The Impact of Investments in Additional Preparation on Unified State Exam Results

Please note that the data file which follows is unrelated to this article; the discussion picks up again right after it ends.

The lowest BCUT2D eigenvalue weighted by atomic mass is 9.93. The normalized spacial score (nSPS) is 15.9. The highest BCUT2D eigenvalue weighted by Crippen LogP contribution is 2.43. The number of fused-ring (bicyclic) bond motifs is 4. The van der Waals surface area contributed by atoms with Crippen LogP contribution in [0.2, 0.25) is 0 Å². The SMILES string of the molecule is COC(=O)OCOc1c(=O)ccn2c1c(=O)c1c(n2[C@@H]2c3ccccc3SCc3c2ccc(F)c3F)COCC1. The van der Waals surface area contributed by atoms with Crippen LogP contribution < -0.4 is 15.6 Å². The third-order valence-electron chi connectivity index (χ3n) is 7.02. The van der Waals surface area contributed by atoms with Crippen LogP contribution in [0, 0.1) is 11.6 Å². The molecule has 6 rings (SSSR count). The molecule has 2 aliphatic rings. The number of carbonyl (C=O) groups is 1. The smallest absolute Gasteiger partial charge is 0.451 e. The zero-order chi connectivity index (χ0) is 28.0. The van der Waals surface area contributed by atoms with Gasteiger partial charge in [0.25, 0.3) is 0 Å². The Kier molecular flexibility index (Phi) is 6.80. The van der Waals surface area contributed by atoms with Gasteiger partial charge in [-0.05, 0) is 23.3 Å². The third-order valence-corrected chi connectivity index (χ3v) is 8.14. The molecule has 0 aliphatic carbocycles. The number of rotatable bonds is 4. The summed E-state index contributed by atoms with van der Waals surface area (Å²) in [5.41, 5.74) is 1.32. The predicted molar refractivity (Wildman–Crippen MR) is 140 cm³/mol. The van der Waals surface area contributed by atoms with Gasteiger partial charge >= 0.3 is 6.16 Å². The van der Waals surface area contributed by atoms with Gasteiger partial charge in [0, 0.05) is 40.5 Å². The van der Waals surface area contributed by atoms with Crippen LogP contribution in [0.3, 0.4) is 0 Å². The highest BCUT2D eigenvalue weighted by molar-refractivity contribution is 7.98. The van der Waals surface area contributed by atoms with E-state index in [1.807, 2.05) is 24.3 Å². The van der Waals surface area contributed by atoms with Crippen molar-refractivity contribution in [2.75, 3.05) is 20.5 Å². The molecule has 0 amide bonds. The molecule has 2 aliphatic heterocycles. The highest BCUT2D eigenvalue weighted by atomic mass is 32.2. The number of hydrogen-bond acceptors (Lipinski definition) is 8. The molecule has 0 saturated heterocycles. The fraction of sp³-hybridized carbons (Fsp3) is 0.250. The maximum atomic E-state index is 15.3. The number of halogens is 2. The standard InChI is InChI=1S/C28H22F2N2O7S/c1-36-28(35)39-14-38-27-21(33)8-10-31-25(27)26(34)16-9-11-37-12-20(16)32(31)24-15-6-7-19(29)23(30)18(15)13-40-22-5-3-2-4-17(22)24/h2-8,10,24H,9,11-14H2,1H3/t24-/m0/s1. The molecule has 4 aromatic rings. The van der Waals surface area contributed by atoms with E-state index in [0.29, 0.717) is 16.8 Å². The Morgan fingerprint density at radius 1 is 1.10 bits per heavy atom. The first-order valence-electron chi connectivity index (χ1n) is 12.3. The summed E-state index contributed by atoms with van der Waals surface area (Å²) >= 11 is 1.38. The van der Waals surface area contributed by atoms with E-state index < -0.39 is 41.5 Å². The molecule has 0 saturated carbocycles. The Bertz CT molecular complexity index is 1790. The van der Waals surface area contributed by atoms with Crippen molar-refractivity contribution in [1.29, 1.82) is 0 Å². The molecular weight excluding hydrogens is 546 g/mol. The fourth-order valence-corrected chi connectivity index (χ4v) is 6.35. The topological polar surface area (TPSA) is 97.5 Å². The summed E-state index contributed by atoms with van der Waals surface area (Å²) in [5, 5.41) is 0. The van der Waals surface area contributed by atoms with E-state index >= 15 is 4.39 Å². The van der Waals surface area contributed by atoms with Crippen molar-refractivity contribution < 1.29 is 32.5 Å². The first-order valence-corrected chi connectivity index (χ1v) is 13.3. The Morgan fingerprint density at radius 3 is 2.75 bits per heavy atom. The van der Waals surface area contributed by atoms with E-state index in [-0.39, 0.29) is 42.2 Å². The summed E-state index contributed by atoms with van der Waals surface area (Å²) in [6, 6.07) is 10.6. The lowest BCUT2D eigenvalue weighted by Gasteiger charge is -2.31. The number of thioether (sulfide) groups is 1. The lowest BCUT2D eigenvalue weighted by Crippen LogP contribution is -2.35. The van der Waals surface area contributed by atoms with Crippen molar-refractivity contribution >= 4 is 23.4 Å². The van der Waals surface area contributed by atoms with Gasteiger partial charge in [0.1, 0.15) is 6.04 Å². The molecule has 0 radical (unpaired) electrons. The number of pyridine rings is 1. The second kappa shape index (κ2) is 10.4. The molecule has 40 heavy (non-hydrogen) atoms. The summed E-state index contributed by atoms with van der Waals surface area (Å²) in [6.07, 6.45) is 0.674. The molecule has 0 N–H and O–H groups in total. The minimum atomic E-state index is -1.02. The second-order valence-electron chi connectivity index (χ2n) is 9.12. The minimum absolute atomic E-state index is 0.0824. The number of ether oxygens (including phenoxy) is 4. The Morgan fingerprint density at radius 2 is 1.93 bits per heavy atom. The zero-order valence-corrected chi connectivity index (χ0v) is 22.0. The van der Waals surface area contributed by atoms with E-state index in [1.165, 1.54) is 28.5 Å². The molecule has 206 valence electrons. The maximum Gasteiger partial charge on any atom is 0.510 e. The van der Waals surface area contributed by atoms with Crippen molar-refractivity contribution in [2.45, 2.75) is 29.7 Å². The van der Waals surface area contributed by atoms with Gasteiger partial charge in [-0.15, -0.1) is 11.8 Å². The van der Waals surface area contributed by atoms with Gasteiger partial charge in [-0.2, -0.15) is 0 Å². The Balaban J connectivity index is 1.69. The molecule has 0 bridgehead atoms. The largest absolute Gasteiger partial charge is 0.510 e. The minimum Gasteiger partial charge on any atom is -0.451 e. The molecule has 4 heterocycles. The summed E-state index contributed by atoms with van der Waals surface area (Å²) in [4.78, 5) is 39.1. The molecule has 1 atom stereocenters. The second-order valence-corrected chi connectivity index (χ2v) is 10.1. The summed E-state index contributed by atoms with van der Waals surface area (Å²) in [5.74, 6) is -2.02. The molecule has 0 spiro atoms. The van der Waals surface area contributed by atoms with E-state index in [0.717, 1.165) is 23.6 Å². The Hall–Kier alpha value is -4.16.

The paper proposes a model of educational strategies for college entrants that makes it possible to assess the investment efficiency in additional preparation as evidenced by the Unified State Exam [USE] scores. It was found that college entrants still use traditional forms of preparation despite the new institutional admission conditions at universities. However, it was expected that after the unification of the examination system prospective students would be less likely to resort to extra classes in order to prepare for university entrance. A survey of first-year students and their parents was conducted. It included a total of 1,600 households in the 16 largest Russian cities. A positive relationship was found between monetary investments and time spent on additional preparation courses, on the one hand, and exam results, on the other. However, the return on these investments was low. These results were based on an assessment of a modified function of the educational achievements of students. On the one hand, this means that the results of the USE are connected to the efforts of prospective students, and on the other it shows that those who pursue additional preparation outside of school may gain an advantage by achieving an overall higher score, thereby creating inequality in access to higher education. The particular school that a student is enrolled in and that student's school performance are more significant factors in some cases than the effect of additional preparation.